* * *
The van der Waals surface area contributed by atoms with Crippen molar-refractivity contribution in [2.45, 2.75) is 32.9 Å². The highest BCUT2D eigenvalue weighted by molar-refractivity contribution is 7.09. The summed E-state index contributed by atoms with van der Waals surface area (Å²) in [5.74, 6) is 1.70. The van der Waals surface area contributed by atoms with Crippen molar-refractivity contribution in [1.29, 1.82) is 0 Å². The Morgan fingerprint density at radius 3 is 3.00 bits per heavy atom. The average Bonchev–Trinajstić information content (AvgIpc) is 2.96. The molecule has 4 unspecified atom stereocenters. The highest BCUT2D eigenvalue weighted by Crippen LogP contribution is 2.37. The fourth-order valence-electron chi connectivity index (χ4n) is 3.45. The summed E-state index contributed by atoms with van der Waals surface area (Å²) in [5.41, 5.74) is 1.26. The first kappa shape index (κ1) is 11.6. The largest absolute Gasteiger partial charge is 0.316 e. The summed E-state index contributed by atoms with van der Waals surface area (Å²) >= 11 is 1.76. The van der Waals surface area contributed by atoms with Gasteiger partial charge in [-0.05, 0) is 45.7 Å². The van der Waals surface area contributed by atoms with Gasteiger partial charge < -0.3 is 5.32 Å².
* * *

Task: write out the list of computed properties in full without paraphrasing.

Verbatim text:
The van der Waals surface area contributed by atoms with Crippen molar-refractivity contribution in [2.45, 2.75) is 32.9 Å². The highest BCUT2D eigenvalue weighted by molar-refractivity contribution is 7.09. The summed E-state index contributed by atoms with van der Waals surface area (Å²) in [5.74, 6) is 1.70. The van der Waals surface area contributed by atoms with Crippen molar-refractivity contribution in [1.29, 1.82) is 0 Å². The Morgan fingerprint density at radius 3 is 3.00 bits per heavy atom. The average Bonchev–Trinajstić information content (AvgIpc) is 2.96. The molecule has 4 unspecified atom stereocenters. The highest BCUT2D eigenvalue weighted by Crippen LogP contribution is 2.37. The fourth-order valence-electron chi connectivity index (χ4n) is 3.45. The summed E-state index contributed by atoms with van der Waals surface area (Å²) in [5.41, 5.74) is 1.26. The first kappa shape index (κ1) is 11.6. The largest absolute Gasteiger partial charge is 0.316 e. The summed E-state index contributed by atoms with van der Waals surface area (Å²) >= 11 is 1.76. The van der Waals surface area contributed by atoms with Gasteiger partial charge in [-0.05, 0) is 45.7 Å². The van der Waals surface area contributed by atoms with Gasteiger partial charge < -0.3 is 5.32 Å².